Back in early October this year we received a new Unearthed Arcana playtest PDF from Wizards of the Coast. ‘Travellers of the Multiverse’ offered up some deep cut character options not seen since 2nd edition in the early 90’s, all of them races from different parts of D&D’s multiverse of different worlds and campaigns settings.
The one thing most of them have in common is that they’re either originally from the D&D setting Spelljammer, or they could fit right at home there.
Reading over the text, I was immediately hooked. I needed to play these characters, or more likely, I needed to make and run a campaign for a party of these characters.
So I just kind of…did.
First a little preamble.
I’ve been aware of Spelljammer for almost as long as I’ve been aware of Dungeons and Dragons, but I’ve never actually played or run it before. It came out when I was still a child, and I wouldn’t see its influence on the game I would come to love until I picked up 4th edition as an adult.
But despite this, Spelljammer is 100% my jam. How could my Aquarian ass not love Spelljammer as a concept. The idea of D&D in space, with magical ships sailing through the astral sea, swirling colorful nebulae in the distance, with strange and mercurial eyeball monsters and alien squid people as your antagonists, is a collection of almost everything I love about games.
The original Spelljammer boxed set, Adventures in Space, released for 2nd edition AD&D in 1989. Within it were rules and lore for running the vast spaces in-between all of TSR’s established campaign settings at the time (Greyhawk, Dragonlance, and Forgotten Realms). I picked up a PDF copy of the boxed set from DM’s Guild and poured over it a few weekends back, and as a setting it is buck wild.
Rather than embrace a lot of science fiction concepts of the time, Spelljammer maintains its fantasy roots. Ships are powered by magic or similar means, swords and spells are the order of the day for combat, and technology is still rooted in either the middle ages or the 17th century as a reference. No lasers, robots, or spacesuits. It’s ‘D&D in Space’ to the very letter. Beholders and Mindflayers are especially important to the world’s lore, and much of that lore has informed them in later editions. While current 5e D&D doesn’t have a lot of Spelljammer in it, its influence on these monsters and lore is still there.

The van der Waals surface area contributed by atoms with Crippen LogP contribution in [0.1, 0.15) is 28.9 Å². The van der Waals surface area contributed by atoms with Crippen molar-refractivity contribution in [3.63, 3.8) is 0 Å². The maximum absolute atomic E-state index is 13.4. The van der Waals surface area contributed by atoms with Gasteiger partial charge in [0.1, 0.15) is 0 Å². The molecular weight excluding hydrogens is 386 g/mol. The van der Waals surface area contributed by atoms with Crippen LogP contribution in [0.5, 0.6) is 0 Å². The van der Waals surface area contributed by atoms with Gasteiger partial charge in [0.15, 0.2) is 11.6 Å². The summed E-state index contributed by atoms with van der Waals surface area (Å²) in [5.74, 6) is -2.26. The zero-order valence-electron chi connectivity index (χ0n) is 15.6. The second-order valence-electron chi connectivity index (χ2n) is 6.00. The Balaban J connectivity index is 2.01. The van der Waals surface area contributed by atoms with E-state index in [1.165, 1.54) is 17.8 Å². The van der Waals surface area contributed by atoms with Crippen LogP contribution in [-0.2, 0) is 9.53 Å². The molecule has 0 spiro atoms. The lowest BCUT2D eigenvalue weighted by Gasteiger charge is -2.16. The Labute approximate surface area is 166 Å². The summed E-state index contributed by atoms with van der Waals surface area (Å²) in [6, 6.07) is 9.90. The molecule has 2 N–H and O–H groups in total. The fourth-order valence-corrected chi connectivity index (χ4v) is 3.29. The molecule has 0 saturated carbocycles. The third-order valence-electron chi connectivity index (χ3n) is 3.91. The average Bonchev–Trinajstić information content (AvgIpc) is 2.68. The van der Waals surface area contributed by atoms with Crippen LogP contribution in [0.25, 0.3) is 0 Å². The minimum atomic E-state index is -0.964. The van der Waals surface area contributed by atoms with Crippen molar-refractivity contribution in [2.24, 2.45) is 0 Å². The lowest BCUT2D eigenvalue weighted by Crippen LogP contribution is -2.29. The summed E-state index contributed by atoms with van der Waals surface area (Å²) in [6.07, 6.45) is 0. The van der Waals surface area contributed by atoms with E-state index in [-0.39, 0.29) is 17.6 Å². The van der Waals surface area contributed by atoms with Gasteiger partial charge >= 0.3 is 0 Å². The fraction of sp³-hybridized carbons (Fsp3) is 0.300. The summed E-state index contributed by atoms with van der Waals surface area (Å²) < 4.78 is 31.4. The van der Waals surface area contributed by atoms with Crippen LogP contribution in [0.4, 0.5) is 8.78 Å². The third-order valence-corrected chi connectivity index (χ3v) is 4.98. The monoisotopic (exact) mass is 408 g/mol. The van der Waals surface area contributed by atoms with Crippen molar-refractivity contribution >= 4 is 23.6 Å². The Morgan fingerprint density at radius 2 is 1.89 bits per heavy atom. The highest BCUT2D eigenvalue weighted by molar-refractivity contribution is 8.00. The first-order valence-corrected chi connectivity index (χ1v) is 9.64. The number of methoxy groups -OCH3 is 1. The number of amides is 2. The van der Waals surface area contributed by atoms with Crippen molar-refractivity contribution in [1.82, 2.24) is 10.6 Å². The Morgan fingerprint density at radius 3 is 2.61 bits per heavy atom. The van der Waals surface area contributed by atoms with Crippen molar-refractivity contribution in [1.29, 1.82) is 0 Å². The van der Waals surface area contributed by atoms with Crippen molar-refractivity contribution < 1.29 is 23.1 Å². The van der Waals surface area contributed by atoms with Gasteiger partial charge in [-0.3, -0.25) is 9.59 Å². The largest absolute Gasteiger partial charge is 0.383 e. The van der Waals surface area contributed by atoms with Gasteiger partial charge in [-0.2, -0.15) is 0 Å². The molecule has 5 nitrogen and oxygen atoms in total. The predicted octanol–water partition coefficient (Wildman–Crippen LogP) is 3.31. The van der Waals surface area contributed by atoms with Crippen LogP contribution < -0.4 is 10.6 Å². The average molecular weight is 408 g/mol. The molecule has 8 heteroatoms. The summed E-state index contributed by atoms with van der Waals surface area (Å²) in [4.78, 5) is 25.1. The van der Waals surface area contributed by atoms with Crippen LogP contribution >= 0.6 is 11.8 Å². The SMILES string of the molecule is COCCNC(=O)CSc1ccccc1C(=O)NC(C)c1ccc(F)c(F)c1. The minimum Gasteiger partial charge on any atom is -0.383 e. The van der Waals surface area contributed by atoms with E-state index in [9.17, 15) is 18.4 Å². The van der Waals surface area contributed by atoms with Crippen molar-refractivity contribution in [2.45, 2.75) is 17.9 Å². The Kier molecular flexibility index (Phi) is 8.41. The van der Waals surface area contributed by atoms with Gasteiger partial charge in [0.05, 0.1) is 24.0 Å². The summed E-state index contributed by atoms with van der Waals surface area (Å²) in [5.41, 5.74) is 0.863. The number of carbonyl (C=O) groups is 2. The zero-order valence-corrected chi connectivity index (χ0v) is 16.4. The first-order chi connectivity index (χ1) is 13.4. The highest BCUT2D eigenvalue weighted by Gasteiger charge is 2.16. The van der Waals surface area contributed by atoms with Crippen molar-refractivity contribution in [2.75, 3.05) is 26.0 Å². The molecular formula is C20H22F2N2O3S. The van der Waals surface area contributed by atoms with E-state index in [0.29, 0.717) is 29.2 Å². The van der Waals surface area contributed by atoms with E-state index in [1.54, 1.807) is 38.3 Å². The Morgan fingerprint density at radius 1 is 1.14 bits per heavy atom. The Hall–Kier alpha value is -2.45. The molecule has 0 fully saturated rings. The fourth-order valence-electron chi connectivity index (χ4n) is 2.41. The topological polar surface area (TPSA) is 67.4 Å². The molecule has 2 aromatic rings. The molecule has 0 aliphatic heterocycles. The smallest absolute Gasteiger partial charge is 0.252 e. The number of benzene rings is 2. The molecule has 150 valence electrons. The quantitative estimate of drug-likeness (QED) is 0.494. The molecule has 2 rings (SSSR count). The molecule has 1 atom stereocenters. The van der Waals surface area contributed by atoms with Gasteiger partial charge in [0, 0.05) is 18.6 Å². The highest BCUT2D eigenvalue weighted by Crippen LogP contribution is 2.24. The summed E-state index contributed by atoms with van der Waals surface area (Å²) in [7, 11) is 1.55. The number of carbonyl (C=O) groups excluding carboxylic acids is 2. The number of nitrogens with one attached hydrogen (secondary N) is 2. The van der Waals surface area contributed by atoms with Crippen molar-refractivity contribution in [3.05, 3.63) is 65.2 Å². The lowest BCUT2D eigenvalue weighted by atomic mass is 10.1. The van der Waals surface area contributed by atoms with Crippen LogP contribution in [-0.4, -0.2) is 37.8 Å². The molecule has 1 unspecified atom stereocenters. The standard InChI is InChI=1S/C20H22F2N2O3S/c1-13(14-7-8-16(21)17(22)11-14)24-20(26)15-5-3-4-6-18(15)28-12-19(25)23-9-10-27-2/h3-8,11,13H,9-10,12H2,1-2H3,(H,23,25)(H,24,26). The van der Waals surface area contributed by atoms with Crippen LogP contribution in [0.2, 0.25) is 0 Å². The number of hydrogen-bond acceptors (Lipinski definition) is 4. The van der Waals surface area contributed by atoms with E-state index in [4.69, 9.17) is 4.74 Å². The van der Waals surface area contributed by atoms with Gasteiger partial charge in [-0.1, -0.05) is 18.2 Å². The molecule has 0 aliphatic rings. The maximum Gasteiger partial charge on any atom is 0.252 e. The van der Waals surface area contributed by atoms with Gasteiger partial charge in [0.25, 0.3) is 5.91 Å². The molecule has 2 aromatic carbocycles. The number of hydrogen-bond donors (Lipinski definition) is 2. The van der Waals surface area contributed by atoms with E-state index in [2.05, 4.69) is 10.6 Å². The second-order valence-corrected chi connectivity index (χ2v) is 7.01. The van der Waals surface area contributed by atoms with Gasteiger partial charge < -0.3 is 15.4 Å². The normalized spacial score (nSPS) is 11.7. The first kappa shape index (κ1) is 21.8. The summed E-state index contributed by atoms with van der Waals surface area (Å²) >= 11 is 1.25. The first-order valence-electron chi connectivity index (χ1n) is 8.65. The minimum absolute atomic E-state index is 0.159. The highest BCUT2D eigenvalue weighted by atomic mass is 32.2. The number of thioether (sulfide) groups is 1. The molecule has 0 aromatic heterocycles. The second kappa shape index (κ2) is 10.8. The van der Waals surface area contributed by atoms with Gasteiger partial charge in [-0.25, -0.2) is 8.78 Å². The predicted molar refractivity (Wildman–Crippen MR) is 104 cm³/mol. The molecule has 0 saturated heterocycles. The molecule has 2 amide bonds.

We had a world I’d learned the basics of, now we just needed characters to adventure in it.
After reading over all the lore and rules, I gathered up some of my local friends to create characters using the Travelers of the Multiverse PDF. The only rule I had was that we had to use these player options for race and no others. No humans, dwarves, elves, tieflings or any others from the PHB. Our goal was to create a Mos Eisley Cantina’s worth of colorful weirdos to adventure together with.
Here’s who we came up with:
The party consists of an astral elf warlock, a plasmoid rogue, an autognome druid, and a giff fighter. Here’s who they are in detail according to my players.
Astral elf warlock, pact of the tome, great old one patron, noble.
A glitzy diva looking for excitement. Gay, glam, upper-crust. He’s looking for excitement in the later years of his life, unwilling to return to his home sphere and settle down as he’s expected to. Adventuring here is his last big fling. He’s siphoning magic from his patron without the patron’s knowledge, viewing it as a victimless crime. Except his patron is the great old one Yog’Sothoth or something.
Plasmoid rogue, thief, acolyte background
An ascendant ooze given life from the Juiblex Cluster of space. She adopts the form of a young halfling acolyte she devoured in her youth, and now adopts her mannerisms. The plasmoid takes on a humanoid shape and has a connection to the deity worshipped by the former acolyte. Now she feels an un-plasmoid sense of morality, which sometimes conflicts with her duties and desires as a space pirate.
Autognome Druid, criminal background
A splendid creation of the arbor gnomes, fashioned from dull star-metal and wood. They have distant memories of the woods and use their innate mechanical magic to transform into animals like a transformer. They cannot fully remember the life they lived before, who their creators were, or their own original purpose. They were stolen by neogi (Jabba the Hutt, but spider monsters) and longs to reclaim their memories.
Corporal Fiona Beauchamps
Giff fighter, champion, soldier background
A crack shot and a bruiser when needed, Fiona is the de facto mom of the group. Rising up the ranks among giff mercenaries, she rebelled against her people by questioning the role of rank and station. She wants equals and individuality, not a life of service to superiors. She’s sassy and cunning, but adrift in her own life. For now she’s satisfied with protecting those around her.
Now that we have characters, the party is eager to do some Spelljamming. Which means now I need to come up with some adventures and a setting in space, as well as some rules that will work easily with D&D 5e for sailing through space.
Thankfully though, I’ve already designed and published a whole rulebook with sailing rules and mechanics for playing pirates. In part 2 I’ll be using Weird on the Waves (available in our free PDF section!) as the base for handling ships in space and sailing them.